Children who experience violence or trauma seem to age faster, going through puberty earlier and showing greater signs of ageing in their cells, researchers have found.
They say the findings add to a growing body of work that suggests early adversity can become “biologically embedded” with the potential for adverse health effects later in life.
“There are also clear practical implications for these findings,” said Dr Katie McLaughlin, co-author of the research at Harvard University. Screening for adversity may be warranted in children who have early puberty to help identify those who might be at risk of early onset of physical and mental health problems, she said.
Writing in the Psychological Bulletin, McLaughlin and her colleagues describe how they analysed 54 studies looking at the impact of two forms of adversity on the onset of puberty and ageing markers in cells.
In both cases, the result reveal children who had experienced violence or trauma, but not deprivation, showed accelerated ageing compared with those who had not.
Figures varied across the different studies, but repeated exposure to violence appears to be linked to girls experiencing menarche up to several months earlier than their peers. Although a small effect the team say it may be important, noting that earlier puberty has been linked to mental and physical health problems later.
In the case of cellular ageing – as measured by the shortening of telomeres, the caps on the end of chromosomes, and the accumulation of methyl groups on DNA – the team say children who experienced violence or trauma appeared to be months or even years older than they really were.
“We know [these measures] are very powerful predictors of health outcomes and even mortality later in life,” said McLaughlin. Studies in adults suggest faster biological ageing at the cellular level is associated with increased risk of conditions from cancer to cardiovascular disease.
The team also examined a further 25 studies on the impact of childhood adversity on the thinning of the cortex, the outer layer of the brain, which occurs with age and is linked to an increase in efficiency in processing.
“What we see is that growing up in a dangerous environment accelerates that process for regions of the brain that are processing social and emotional information and helping us to identify and respond to threat,” said McLaughlin. That may be beneficial in the short term, but other work suggests such changes could be linked to an increased risk of mental health problems, she said.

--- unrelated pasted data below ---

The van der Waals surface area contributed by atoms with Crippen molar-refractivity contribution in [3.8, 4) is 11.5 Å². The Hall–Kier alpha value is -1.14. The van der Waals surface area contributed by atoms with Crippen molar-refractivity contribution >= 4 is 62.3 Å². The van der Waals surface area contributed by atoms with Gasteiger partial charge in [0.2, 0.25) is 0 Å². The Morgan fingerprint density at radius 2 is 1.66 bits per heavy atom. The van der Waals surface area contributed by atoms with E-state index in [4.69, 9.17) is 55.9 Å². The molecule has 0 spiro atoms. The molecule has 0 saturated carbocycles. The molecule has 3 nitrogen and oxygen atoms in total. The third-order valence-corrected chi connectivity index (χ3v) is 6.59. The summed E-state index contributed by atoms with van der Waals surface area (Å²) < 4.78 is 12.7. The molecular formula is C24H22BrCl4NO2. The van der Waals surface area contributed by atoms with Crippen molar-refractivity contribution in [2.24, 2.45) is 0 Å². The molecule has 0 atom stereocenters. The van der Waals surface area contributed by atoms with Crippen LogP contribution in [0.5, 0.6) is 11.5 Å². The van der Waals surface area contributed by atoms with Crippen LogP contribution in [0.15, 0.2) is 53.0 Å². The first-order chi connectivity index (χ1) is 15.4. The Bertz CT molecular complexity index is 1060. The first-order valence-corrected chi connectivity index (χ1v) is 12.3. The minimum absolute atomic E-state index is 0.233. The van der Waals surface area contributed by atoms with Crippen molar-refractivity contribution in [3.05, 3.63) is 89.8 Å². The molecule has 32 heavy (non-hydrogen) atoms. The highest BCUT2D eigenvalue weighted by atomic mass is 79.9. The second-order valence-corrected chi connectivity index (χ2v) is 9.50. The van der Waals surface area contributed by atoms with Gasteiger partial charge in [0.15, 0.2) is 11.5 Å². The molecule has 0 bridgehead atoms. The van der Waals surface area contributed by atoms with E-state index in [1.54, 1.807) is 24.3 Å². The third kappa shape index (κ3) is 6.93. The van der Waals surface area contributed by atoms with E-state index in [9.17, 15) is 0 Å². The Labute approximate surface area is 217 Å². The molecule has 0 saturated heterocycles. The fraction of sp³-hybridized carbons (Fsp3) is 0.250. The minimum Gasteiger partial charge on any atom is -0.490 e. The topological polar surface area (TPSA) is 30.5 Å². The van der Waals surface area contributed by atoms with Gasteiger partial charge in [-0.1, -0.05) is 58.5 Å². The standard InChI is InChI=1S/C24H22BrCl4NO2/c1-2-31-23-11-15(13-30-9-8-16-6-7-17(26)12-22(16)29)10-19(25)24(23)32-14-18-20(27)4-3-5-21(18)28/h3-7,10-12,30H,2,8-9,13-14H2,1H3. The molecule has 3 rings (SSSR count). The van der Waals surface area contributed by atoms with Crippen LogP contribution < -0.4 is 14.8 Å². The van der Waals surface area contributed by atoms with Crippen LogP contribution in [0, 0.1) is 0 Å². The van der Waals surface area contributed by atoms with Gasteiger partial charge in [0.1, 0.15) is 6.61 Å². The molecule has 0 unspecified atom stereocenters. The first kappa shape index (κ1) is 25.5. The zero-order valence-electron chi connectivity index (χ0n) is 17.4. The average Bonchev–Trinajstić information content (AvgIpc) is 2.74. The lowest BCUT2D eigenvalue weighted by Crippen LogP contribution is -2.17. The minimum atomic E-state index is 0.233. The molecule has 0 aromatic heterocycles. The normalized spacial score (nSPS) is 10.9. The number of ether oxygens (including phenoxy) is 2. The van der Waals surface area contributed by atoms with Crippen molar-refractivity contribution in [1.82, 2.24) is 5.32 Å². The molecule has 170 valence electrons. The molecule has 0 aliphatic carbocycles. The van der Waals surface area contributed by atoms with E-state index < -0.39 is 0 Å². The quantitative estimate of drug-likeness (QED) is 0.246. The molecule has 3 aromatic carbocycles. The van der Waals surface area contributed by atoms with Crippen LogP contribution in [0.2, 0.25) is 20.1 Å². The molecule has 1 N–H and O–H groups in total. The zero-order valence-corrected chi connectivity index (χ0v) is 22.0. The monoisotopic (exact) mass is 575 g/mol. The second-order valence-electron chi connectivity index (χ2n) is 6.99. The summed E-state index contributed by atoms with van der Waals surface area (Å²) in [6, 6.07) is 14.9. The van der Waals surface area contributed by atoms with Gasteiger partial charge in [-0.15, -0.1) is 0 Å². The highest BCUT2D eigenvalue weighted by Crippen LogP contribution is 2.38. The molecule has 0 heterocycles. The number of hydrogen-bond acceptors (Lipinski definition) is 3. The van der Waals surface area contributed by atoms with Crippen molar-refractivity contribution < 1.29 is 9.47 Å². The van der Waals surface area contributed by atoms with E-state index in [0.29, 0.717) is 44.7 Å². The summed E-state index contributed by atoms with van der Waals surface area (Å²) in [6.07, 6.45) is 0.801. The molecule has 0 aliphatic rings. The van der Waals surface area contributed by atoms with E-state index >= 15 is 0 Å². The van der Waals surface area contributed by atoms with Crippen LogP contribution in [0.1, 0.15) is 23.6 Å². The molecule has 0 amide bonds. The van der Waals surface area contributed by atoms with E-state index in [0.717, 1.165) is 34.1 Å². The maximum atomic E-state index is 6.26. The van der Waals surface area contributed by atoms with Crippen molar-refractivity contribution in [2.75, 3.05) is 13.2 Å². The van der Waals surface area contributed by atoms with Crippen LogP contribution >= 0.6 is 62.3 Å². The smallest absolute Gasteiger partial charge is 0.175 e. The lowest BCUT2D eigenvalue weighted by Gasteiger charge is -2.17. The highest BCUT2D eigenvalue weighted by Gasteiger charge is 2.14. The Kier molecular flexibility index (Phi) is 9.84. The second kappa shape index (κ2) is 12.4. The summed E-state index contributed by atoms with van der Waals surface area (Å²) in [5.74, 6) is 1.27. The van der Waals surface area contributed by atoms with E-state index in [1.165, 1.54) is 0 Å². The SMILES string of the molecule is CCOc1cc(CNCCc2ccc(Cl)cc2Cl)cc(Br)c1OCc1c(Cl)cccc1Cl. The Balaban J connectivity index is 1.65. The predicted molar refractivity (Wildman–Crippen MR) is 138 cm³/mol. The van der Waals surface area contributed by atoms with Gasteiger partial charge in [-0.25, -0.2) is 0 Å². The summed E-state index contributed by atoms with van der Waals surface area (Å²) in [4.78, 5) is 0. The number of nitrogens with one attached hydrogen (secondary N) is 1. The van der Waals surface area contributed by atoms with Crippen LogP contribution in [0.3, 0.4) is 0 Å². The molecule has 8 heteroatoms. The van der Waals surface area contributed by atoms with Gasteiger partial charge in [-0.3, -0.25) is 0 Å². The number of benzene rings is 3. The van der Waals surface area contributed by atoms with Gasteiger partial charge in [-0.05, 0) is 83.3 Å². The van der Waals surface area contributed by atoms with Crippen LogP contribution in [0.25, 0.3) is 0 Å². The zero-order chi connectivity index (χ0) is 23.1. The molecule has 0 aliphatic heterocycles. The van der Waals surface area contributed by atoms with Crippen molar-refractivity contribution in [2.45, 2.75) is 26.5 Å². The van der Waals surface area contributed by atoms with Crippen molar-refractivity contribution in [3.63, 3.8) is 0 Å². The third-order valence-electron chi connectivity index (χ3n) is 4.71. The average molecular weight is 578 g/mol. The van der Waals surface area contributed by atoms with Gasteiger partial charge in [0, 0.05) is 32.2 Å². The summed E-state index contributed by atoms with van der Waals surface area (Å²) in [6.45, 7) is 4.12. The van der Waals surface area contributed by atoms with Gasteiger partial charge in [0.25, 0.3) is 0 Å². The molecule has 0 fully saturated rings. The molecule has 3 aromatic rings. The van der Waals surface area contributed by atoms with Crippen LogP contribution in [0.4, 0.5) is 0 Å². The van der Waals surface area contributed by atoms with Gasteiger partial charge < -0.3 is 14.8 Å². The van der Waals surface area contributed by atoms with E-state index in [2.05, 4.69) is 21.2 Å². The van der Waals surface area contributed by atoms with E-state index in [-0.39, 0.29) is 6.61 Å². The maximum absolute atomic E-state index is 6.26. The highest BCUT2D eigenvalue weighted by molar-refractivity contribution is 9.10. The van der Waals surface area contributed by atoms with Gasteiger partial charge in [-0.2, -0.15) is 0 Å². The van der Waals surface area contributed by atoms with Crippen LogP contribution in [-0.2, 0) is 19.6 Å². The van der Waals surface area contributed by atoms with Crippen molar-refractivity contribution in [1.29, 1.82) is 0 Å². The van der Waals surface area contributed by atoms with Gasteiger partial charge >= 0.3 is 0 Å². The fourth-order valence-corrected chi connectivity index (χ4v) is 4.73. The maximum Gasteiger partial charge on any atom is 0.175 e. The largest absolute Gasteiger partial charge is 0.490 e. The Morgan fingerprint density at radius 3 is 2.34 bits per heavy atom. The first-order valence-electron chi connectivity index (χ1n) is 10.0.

Accelerated thinning was also seen in children who experienced deprivation, but in different regions of the brain, including those linked with memory and decision making.
For all markers of ageing, the effects of childhood adversity appeared to scale with the magnitude or severity of the experience. The team note that only small number of studies were explored for each measure of ageing, and that the role of genetic heritability in the findings requires further scrutiny.
McLaughlin said, however, that it made sense that different forms of adversity had different impacts. “The types of adaptations that are likely to help children adapt to a dangerous environment are very different than those that might be needed in an environment that is deprived,” she said.
Andrea Danese, a professor of child and adolescent psychiatry at Kings College London, welcomed the research.. “The findings suggest that a more detailed assessment of children’s experiences could inform about their underlying risk for biological ageing,” he said.
“In turn, this could guide further research to understand why age-related conditions, such as cardiovascular disorders or some forms of diabetes, are more prevalent in individuals who have experienced childhood adversity.”…
He also said, however, that the differences were small, meaning they could not be used to target approaches to individual children.Nor was it clear why threat experiences such as violence are linked to faster ageing.
“Threat experiences are associated with several characteristics of the child, the family and the community, which could account for the observed differences and should be better understood,” he said. “This will enable us to strengthen causal inference and inform the development of effective interventions to alleviate the health burden associated with adverse childhood experiences.”